Noting the above mentioned articles that open the way for the statements in any stage, the Iranian delegation has made a very careful statement at the time of signing the convention. The text of this statement is as follows:

“Iran: Upon signature (10 December 1982):

Interpretative declaration on the subject of straits

"In accordance with article 310 of the Convention on the Law of the Sea, the Government of the Islamic Republic of Iran seizes the opportunity at this solemn moment of signing the Convention, to place on the records its "understanding" in relation to certain provisions of the Convention. The main objective for submitting these declarations is the avoidance of eventual future interpretation of the following articles in a manner incompatible with the original intention and previous positions or in disharmony with national laws and regulations of the Islamic Republic of Iran. It is the understanding of the Islamic Republic of Iran that:

1) Notwithstanding the intended character of the Convention being one of general application and of law making nature, certain of its provisions are merely product of quid pro quo which do not necessarily purport to codify the existing customs or established usage (practice) regarded as having an obligatory character. Therefore, it seems natural and in harmony with article 34 of the 1969 Vienna Convention on the Law of Treaties, that only states parties to the Law of the Sea Convention shall be entitled to benefit from the contractual rights created therein.

The above considerations pertain specifically (but not exclusively) to the following:

-- The right of Transit passage through straits used for international navigation (Part III, Section 2, article 38).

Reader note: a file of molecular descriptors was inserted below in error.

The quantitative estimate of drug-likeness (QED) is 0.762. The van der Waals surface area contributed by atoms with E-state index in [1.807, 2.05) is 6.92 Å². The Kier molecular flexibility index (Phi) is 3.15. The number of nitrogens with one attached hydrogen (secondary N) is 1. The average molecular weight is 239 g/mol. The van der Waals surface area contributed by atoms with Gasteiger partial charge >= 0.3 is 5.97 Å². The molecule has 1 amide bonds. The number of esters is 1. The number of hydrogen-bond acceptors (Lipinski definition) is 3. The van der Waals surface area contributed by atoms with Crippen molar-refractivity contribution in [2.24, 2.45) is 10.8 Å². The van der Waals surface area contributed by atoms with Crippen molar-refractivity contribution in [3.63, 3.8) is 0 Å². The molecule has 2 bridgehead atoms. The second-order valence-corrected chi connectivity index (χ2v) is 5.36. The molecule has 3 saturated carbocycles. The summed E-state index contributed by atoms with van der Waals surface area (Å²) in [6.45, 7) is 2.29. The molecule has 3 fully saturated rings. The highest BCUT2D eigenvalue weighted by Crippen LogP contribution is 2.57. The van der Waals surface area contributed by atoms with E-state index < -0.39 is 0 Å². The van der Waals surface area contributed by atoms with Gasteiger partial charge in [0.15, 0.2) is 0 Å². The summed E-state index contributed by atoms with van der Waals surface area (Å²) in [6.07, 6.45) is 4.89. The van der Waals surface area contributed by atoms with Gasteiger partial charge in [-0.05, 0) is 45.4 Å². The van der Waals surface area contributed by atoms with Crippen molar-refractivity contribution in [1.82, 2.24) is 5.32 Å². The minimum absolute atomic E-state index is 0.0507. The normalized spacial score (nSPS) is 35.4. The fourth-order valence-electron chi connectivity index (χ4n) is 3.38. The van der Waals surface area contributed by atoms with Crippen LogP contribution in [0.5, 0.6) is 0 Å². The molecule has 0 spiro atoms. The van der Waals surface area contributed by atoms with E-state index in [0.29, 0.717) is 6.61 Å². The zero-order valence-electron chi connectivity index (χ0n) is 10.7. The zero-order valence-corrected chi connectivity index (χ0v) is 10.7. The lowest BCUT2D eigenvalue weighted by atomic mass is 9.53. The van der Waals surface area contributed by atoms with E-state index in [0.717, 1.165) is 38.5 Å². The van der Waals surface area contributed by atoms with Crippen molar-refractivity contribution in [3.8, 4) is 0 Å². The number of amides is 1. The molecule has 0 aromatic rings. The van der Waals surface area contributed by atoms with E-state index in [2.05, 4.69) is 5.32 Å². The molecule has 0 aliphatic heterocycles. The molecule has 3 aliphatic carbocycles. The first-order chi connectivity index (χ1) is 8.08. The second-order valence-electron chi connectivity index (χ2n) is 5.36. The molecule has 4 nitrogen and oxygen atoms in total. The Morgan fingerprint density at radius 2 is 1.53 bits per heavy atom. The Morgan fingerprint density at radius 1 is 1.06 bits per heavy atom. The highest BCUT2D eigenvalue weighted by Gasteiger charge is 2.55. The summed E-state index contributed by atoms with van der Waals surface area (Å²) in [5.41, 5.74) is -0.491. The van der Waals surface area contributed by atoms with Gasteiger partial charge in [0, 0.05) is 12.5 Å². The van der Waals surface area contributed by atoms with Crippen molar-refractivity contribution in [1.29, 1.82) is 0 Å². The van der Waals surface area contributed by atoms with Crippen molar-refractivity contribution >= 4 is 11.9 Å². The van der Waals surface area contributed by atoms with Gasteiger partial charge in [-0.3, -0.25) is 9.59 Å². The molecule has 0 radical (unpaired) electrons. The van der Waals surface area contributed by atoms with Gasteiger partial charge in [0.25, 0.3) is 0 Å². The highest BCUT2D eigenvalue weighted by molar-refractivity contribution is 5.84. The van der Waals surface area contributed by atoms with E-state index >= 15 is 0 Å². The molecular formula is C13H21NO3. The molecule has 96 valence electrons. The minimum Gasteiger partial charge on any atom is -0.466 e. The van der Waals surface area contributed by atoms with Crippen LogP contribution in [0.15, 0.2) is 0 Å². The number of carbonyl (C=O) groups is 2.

-- The notion of "Exclusive Economic Zone" (Part V). - All matters regarding the International Seabed Area and the Concept of "Common Heritage of mankind" (Part XI).

2) In the light of customary international law, the provisions of article 21, read in association with article 19 (on the Meaning of Innocent Passage) and article 25 (on the Rights of Protection of the Coastal States), recognize (though implicitly) the rights of the Coastal States to take measures to safeguard their security interests including the adoption of laws and regulations regarding, inter alia , the requirements of prior authorization for warships willing to exercise the right of innocent passage through the territorial sea.

3) The right referred to in article 125 regarding access to and from the sea and freedom of transit of Land-locked States is one which is derived from mutual agreement of States concerned based on the principle of reciprocity.

4) The provisions of article 70, regarding "Right of States with Special Geographical Characteristics" are without prejudice to the exclusive right of the Coastal States of enclosed and semi-enclosed maritime regions (such as the Persian Gulf and the Sea of Oman) with large population predominantly dependent upon relatively poor stocks of living resources of the same regions.